You can basically ignore those notifications, but perhpas think about what you want out of these projects.  I can't fathom spending thousands of dollars on convering someone-else's music in a way that I couldn't at least post on the internet without someone else running ads on it.

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2 hours ago, Brian Walton said:

With Youtube, this was likley an automated process.  It isn't an infraction they sent you, but simply notification that you do not have the copywrite to that song (you clearly didn't write it), and therefore you can't monitize the video.  The copywrite owner can monitize your video (though with next to no views on it, they are not even going to be making a single $1 on it.

 

You can basically ignore those notifications, but perhpas think about what you want out of these projects.  I can't fathom spending thousands of dollars on convering someone-else's music in a way that I couldn't at least post on the internet without someone else running ads on it.

Thanks - it was a labor of love - and a one-shot type of project.  I completely agree on the notion of not wanting to pour a bunch of money into a mix, for a cover song, and I could have skipped the studio mix and done it in the box at home - just chose to do that for the outboard gear that particular studio had.

To do that, was like my gift to myself, and my friend.

I mix most everything in the box, at home, so outside of that one song, the issue will likely not repeat itself, unless I feel like treating myself again, at some point.

Bob Bone

 

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English folk musician John Spires organises his "Isolation Pub Sessions" with musicians from all over contributing remotely on traditional tunes. The results go on YouTube. He gets plagued with copyright disputes on traditional tunes dating back 100s of years.

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20 hours ago, Vernon Barnes said:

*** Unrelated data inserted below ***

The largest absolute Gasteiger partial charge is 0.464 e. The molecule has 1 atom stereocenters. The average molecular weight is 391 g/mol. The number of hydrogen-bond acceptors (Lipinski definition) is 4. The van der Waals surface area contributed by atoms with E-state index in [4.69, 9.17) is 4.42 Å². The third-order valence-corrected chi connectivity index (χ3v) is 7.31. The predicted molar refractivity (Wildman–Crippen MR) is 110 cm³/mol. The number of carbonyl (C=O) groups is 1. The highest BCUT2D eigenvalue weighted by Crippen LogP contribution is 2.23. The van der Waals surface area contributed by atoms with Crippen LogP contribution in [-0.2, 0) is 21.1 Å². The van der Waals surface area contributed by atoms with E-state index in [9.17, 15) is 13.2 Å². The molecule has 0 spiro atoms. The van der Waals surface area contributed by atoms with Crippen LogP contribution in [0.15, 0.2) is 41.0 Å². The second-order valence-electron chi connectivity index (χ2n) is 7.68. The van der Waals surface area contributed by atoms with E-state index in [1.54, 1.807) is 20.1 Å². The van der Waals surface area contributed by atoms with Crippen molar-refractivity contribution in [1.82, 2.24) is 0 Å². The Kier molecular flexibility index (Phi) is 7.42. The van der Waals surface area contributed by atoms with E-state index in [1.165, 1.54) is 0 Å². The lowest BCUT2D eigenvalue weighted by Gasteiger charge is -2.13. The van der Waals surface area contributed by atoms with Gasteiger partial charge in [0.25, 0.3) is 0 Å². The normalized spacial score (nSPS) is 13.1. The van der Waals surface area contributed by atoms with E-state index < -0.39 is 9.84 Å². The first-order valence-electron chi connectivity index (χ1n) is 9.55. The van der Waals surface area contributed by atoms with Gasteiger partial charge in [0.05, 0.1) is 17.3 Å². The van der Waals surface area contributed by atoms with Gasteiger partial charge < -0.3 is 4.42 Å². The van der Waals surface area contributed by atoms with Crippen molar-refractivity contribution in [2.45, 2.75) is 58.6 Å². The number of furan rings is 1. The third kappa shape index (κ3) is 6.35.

English folk musician John Spires organises his "Isolation Pub Sessions" with musicians from all over contributing remotely on traditional tunes. The results go on YouTube. He gets plagued with copyright disputes on traditional tunes dating back 100s of years.

I am not very well informed about British copyright law, but to the extent it is similar to the US:

This is an interesting problem that is not always due to a false claim. When a work is in the public domain because the author died centuries ago, it does not preclude a contemporary composer from creating and copyrighting a new work based on the original. What he must show, in order to claim his own copyright for the derivative work, is that what he has created based on the historic version is sufficiently original that it qualifies. The bar for that originality is not particularly high. An exact copy or performance of an ancient text would almost certainly not meet the test, or the mere transposition to another key. The creation of a new arrangement or orchestration would give the arranger a copyright on the arrangement, but not on the original song. Most commonly this becomes an issue when a contemporary "folk singer" records an old song. Rarely do such performances exactly follow some easily identifiable composition from an old text. There may be additional verses, melodic changes, updating of the language etc. That potentially creates a new copyright for the altered version. Covers of the new version thus may require a performance license, and changes that incorporate significant aspects of the new version may need a license to create derivative works of that new version. Publishers of the new version are likely to want to be paid if a subsequent version is substantially similar to what they have copyrighted. So unless you found your copy of the original song with a publication date old enough to put it in the public domain, and your rendition does not take any new material from a more recent version, you may find your work accused of infringement.